Saturday, 29 May 2021

Movie Review: Driven (2018)

A bedazzling character-driven drama about friendship and the pursuit of grand dreams, Driven is glossy, humorous and captivating.

Jim Hoffman (Jason Sudeikis) takes to the witness stand to be grilled in a high-profile court case, and his startling testimony is revealed in flashbacks. 

In the 1970s, Jim is a scrappy small-plane pilot married to Ellen (Judy Greer). He is busted by FBI agent Benedict Tisa (Corey Stoll) after drugs are found stashed in his plane. In return for staying out of prison Jim becomes an FBI informant based in a swish San Diego neighbourhood, attempting to get wiretap evidence against drug importer Morgan Hetrick (Michael Cudlitz).

Jim is astonished to learn his neighbours are celebrity car designer John DeLorean (Lee Pace) and his glamorous wife Cristina (Isabel Arraiza). Having left General Motors, the charismatic DeLorean is wooing investors to fund the manufacturing of his ground-breaking new car design. Jim and John become unlikely friends and the Hoffmans are sucked into an orbit of wealth and celebrity parties. But with agent Benedict demanding dirt on Morgan and DeLorean running into financial difficulties, Jim's life is about to get very complicated.

Directed with panache by Nick Hamm and inspired by actual events, Driven adopts a warped, almost goofy perspective on a facts-are-stranger-than-fiction story, in the wacky mold of American Hustle. Colin Bateman's script wisely steps outside DeLorean's dream-big kaleidoscope and uses Jim Hoffman as an entryway into two insane worlds. Morgan Hetrick imports cocaine at an industrial scale, John DeLorean wants to build a car company from scratch, and Hoffman stands at the intersection of the bright and dark sides of the American Dream.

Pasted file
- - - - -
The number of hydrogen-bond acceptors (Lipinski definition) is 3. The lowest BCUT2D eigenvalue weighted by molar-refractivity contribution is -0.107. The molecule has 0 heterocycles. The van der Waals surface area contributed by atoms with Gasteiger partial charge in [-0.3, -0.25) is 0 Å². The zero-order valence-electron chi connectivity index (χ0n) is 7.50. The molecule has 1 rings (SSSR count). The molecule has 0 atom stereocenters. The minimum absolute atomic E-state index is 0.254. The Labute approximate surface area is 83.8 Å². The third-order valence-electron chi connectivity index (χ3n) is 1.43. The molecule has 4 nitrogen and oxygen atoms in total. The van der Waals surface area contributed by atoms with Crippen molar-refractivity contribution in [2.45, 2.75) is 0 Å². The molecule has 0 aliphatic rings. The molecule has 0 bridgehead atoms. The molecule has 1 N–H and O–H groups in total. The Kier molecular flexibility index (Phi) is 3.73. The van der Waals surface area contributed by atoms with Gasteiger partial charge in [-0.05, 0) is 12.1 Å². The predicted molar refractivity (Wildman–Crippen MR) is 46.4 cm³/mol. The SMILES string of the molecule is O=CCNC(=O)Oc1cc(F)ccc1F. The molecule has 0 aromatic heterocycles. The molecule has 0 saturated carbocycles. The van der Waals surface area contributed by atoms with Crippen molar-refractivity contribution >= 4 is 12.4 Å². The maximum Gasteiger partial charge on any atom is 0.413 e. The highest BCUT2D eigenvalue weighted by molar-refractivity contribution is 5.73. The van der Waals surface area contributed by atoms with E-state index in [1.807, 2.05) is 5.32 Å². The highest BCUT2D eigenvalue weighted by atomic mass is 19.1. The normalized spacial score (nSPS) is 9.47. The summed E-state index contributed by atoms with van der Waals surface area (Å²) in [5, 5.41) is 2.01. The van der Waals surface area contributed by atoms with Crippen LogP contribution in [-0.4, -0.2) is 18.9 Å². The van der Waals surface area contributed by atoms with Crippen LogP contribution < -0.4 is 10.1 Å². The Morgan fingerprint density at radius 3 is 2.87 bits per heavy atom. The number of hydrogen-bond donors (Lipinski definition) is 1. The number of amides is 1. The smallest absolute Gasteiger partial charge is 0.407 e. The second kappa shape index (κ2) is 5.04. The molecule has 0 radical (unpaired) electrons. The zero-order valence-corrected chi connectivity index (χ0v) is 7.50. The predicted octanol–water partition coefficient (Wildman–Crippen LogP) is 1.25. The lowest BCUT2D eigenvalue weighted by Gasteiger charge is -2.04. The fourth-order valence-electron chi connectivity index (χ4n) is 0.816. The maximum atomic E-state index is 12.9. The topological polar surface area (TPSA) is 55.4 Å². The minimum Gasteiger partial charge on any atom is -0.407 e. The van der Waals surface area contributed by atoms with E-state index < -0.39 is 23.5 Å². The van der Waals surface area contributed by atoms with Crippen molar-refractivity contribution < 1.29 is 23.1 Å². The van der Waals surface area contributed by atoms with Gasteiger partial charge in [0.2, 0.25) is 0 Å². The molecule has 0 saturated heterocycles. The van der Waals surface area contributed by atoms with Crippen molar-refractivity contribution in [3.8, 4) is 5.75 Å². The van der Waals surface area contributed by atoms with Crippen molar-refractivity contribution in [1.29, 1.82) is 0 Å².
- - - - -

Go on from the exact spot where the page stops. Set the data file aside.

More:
The flashback structure is well-worked, with Bateman keeping a few tricks up his sleeve until well into the testimony. In the meantime, the shady but ever-smiling Hoffman is the perfect storyteller, an expert at goading his inquisitors into blind corners, honest enough to be unreliably reliable, and smart enough to get himself and his family in - and only maybe out - of all sorts of trouble.

The counterpoint is John DeLorean, here portrayed as a hypnotically galvanizing man, living his own legend as the youngest executive in the history of General Motors. He now pursues the audacious dream of building a better car company, in many ways a spiritual successor to Tucker. Jason Sudeikis and Lee Pace bring the two men to life with intensely colourful performances, articulating the rational bond between friends possessing vastly different skill sets.

The costumes, cars and set-designs recreate the hilariously gaudy razzmatazz of the late 1970s, as Driven powers its way to a suitably manic yet evocative conclusion. Drugs, cars, and money provide the flash, but high-pressure tests of an unlikely friendship form the throbbing heart of this bombastic adventure.



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